Compare any two graphics cards:
GeForce GTX 480 vs GeForce GTX 560
IntroThe GeForce GTX 480 has a GPU core clock speed of 700 MHz, and the 1536 MB of GDDR5 RAM is set to run at 924 MHz through a 384-bit bus. It also features 480 SPUs, 60 TAUs, and 48 ROPs.
Compare those specifications to the GeForce GTX 560, which features a core clock speed of 810 MHz and a GDDR5 memory frequency of 1001 MHz. It also features a 256-bit bus, and uses a 40 nm design. It is comprised of 336 SPUs, 56 Texture Address Units, and 32 Raster Operation Units.
Power Usage and Theoretical Benchmarks
Power Consumption (Max TDP)
Performance-wise, the GeForce GTX 480 should theoretically be much better than the GeForce GTX 560 overall. (explain)
Texel RateThe GeForce GTX 560 should be a bit (approximately 8%) more effective at texture filtering than the GeForce GTX 480. (explain)
Pixel RateThe GeForce GTX 480 should be much (approximately 30%) faster with regards to AA than the GeForce GTX 560, and also capable of handling higher screen resolutions without slowing down too much. (explain)
Please note that the above 'benchmarks' are all just theoretical - the results were calculated based on the card's specifications, and real-world performance may (and probably will) vary at least a bit.
Please note that the price comparisons are based on search keywords - sometimes it might show cards with very similar names that are not exactly the same as the one chosen in the comparison. We do try to filter out the wrong results as best we can, though.
Memory Bandwidth: Memory bandwidth is the maximum amount of data (measured in megabytes per second) that can be transferred across the external memory interface in a second. It's worked out by multiplying the card's bus width by its memory speed. If the card has DDR memory, the result should be multiplied by 2 once again. If DDR5, multiply by ANOTHER 2x. The higher the memory bandwidth, the better the card will be in general. It especially helps with anti-aliasing, High Dynamic Range and high resolutions.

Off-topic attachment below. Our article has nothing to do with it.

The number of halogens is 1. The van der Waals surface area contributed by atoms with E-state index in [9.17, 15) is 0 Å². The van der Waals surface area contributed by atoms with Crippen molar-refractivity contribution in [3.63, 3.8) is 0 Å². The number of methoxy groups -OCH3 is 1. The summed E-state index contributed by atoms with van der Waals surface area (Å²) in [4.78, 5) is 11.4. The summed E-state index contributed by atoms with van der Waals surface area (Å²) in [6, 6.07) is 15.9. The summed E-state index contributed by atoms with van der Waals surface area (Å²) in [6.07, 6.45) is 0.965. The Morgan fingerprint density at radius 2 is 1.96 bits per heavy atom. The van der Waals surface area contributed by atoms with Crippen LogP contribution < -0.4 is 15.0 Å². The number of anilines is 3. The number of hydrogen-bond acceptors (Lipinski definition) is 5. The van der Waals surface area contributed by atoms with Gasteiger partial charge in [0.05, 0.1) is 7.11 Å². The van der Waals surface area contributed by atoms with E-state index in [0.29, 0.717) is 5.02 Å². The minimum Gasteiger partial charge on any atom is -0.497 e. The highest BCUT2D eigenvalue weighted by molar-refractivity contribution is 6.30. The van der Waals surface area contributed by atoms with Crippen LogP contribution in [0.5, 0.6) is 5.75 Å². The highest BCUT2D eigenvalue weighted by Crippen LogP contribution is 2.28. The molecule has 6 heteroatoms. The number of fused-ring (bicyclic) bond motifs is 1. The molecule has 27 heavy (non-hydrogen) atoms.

Texel Rate: Texel rate is the maximum number of texture map elements (texels) that can be applied per second. This number is calculated by multiplying the total number of texture units of the card by the core speed of the chip. The better the texel rate, the better the video card will be at handling texture filtering (anisotropic filtering - AF). It is measured in millions of texels in a second.
Pixel Rate: Pixel rate is the most pixels the video card could possibly record to its local memory per second - measured in millions of pixels per second. The number is worked out by multiplying the amount of Render Output Units by the the core clock speed. ROPs (Raster Operations Pipelines - sometimes also referred to as Render Output Units) are responsible for filling the screen with pixels (the image). The actual pixel fill rate also depends on many other factors, most notably the memory bandwidth of the card - the lower the bandwidth is, the lower the potential to reach the max fill rate.